I love to travel – an even bigger hobby than food (ok, that is cheating as travel always involves food). Usually travelling is about discovering faraway places and exotic lands. Which makes it even more special to discover a hidden gems on my own doorstep. Again, I am not being accurate… this discovery was not quite THAT close to home, to be honest.
I was visiting friends up in the north. They took me to visit this little town so far off in the northern corner of the country that my navigation system actually took me through Germany on my way home. But back to this amazing place, the fortress town of Bourtange.
A short history of the place: it was built, it fell into ruin and it was rebuilt. To add some dates to that 1593, 1851, 1967. But those facts really do not say much. That is why I borrowed the below picture from the town’s website.
The reason for the fortresses star shaped design was the increased use of the canon in battle in the 15th century. The old medieval ring shaped fortresses proved vulnerable to cannon fire, which resulted in the rise of the star shaped fortress first in Italy and then throughout Europe.
But as I said at the beginning of this post: travel always involves food and this little trip was no exception. Before we set out in the morning I was treated to a fabulous breakfast. It has become quite a tradition that, whenever I visit, we start the day in the kitchen were HMM and I get to chat whilst JMM conjures up the most amazing treats for us – like those tasty scones I posted a while back.
So here I am sitting in a Dutch kitchen about to discover the skillet pancake which in the States is apparently also known as Dutch Baby Pancake or German Pancake. As I have never seen one of these babies either in the Netherlands or in Germany I was a little puzzled, but Wikipedia is quick to explain that these pancakes were the invention of a Seattle restaurant in the first half of the 19th century and that the use of “Dutch” was s a corruption of the German, “Deutsch”. But enough talk of faraway places, time for food:
These pancakes are whipped up within no time and are much less effort than regular pancakes as they cook all on their own in the oven. The pancake puffs up magically whilst baking and it is at its best if the crust is lightly crispy whereas the center still has a custardy texture.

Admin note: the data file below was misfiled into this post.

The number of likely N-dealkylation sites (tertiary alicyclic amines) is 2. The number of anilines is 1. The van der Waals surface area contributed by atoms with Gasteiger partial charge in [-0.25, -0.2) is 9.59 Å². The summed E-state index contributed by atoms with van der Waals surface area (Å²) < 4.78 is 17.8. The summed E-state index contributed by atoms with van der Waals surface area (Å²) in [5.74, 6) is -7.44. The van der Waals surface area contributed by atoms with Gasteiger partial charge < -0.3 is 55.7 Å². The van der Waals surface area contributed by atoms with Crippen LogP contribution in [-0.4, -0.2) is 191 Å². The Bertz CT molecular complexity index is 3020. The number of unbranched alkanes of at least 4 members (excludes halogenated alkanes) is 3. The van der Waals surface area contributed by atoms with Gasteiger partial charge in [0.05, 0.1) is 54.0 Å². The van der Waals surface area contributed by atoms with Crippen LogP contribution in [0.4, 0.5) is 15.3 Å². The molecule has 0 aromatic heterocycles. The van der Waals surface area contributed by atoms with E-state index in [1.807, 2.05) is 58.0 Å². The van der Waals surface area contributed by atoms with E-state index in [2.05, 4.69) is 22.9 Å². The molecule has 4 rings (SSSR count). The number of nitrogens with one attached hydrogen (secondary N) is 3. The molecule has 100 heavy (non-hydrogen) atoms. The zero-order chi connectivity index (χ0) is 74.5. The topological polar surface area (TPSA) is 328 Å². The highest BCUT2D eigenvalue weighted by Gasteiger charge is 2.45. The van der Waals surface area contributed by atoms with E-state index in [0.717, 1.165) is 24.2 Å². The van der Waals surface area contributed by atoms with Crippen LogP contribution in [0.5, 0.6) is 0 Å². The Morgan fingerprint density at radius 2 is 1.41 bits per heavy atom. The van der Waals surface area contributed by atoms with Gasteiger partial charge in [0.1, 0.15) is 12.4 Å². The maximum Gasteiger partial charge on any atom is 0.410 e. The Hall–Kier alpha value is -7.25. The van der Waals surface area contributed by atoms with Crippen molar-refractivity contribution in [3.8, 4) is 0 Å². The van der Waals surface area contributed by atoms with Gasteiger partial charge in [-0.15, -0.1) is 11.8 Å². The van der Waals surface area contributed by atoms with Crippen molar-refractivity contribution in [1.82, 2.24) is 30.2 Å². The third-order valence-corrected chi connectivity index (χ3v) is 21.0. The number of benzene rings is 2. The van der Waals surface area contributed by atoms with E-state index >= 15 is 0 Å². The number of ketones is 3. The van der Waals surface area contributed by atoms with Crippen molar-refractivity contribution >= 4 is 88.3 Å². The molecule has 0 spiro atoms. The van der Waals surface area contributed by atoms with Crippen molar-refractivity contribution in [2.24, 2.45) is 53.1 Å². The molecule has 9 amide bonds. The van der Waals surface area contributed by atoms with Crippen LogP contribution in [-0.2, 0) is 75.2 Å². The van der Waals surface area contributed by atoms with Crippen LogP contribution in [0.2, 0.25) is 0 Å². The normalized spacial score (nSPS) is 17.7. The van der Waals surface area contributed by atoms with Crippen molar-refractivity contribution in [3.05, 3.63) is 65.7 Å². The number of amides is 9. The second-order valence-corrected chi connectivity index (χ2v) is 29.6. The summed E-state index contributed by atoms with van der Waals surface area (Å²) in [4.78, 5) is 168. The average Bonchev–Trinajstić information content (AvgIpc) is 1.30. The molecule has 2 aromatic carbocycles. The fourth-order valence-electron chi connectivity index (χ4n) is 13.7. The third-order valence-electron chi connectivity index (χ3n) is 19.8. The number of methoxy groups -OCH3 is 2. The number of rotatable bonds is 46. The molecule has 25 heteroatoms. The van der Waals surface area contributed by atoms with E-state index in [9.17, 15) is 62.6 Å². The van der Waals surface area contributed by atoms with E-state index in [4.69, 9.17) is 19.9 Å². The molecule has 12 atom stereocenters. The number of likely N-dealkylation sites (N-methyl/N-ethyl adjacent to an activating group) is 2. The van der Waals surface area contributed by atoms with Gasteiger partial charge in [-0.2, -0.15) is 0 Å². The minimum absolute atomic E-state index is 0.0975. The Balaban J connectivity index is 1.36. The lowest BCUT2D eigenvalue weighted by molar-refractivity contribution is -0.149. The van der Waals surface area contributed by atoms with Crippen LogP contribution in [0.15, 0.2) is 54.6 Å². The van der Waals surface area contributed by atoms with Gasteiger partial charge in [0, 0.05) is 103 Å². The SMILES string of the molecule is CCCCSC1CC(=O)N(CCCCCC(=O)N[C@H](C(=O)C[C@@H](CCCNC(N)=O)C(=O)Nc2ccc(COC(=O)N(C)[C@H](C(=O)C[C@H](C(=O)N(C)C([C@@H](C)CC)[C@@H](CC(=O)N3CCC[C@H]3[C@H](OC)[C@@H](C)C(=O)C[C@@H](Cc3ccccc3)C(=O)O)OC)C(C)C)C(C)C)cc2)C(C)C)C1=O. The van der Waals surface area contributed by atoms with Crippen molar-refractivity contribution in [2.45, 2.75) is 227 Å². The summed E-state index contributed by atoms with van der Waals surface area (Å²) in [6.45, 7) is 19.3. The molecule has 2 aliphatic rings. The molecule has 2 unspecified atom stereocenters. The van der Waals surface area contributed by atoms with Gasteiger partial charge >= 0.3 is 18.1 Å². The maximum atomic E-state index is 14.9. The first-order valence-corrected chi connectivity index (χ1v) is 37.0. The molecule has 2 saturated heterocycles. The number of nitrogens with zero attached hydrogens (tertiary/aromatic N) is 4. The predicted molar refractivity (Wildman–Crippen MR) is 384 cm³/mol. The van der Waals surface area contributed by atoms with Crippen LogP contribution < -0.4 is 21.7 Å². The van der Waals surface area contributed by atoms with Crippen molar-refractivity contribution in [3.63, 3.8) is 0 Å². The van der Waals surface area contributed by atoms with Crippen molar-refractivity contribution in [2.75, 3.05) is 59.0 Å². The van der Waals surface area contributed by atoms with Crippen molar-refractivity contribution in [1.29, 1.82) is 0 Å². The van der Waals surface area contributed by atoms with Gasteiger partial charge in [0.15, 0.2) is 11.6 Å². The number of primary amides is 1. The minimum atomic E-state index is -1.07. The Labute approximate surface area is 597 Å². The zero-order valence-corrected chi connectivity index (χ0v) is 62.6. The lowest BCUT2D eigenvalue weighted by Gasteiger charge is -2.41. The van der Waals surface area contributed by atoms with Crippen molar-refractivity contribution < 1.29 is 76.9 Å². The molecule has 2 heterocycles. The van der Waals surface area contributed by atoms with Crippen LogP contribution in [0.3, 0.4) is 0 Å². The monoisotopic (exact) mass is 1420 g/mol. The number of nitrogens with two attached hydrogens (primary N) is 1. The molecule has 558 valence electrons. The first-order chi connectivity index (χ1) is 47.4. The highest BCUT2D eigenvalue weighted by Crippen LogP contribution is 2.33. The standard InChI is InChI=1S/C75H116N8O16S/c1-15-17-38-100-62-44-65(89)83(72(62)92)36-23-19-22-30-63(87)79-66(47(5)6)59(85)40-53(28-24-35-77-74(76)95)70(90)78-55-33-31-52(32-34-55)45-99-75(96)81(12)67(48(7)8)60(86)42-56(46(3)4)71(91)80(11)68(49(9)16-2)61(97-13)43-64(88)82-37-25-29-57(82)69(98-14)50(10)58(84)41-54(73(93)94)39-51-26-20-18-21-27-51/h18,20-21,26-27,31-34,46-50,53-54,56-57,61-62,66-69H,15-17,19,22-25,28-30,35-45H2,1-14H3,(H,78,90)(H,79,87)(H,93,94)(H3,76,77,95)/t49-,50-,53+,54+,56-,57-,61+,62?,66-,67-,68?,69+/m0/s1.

These fluffy make a great vehicle for any type of topping: I was treated to icing sugar and apple sauce, but you could add fresh berries, oven-roast strawberries,caramelized pear – the variations are endless.
1 tbsp oil or 2 tbsp butter
3 eggs (room temperature)
60g all-purpose flour
a few drops of stevia (maple syrup, or sugar)
a pinch of salt
a few drops of vanilla essence
optional: a pinch of cinnamon
- The batter can be prepared the night before and kept in the fridge. (I find they turn out even better when rested.)
- Heat the oven to 200C. Place a skillet or oven dish in the oven to heat up.
- Once the dish is hot add a few tablespoons of oil or butter.
- Whisk the eggs until well combined.
- Add the milk, stevia, salt, vanilla and cinnamon if using.
- Add the flour. Combine well.
- Pour the patter into the piping hot oven dish.
- Bake for 20-30 min. It should rise beautifully. You are looking for a golden center and a lightly dark edge.
- Serve hot as it will fall very quickly
- Toppings are endless, but I adore strawberries and icing sugar.
Tips & Variations
- add some berries to the batter
- add some lemon zest instead of the cinnamon
- make small pancakes by baking them in a muffin pan and reducing the cooking time slightly
- want something slightly similar but savory – try this Yorkshire Pudding recipe
- apple sauce and icing sugar
- fresh strawberries and icing sugar
- fresh berries and yoghurt
- lemon juice and maple syrup
- brown sugar
- caramelized pears
- stewed (frozen) fruit or raspberry apple compote
Other pancake recipes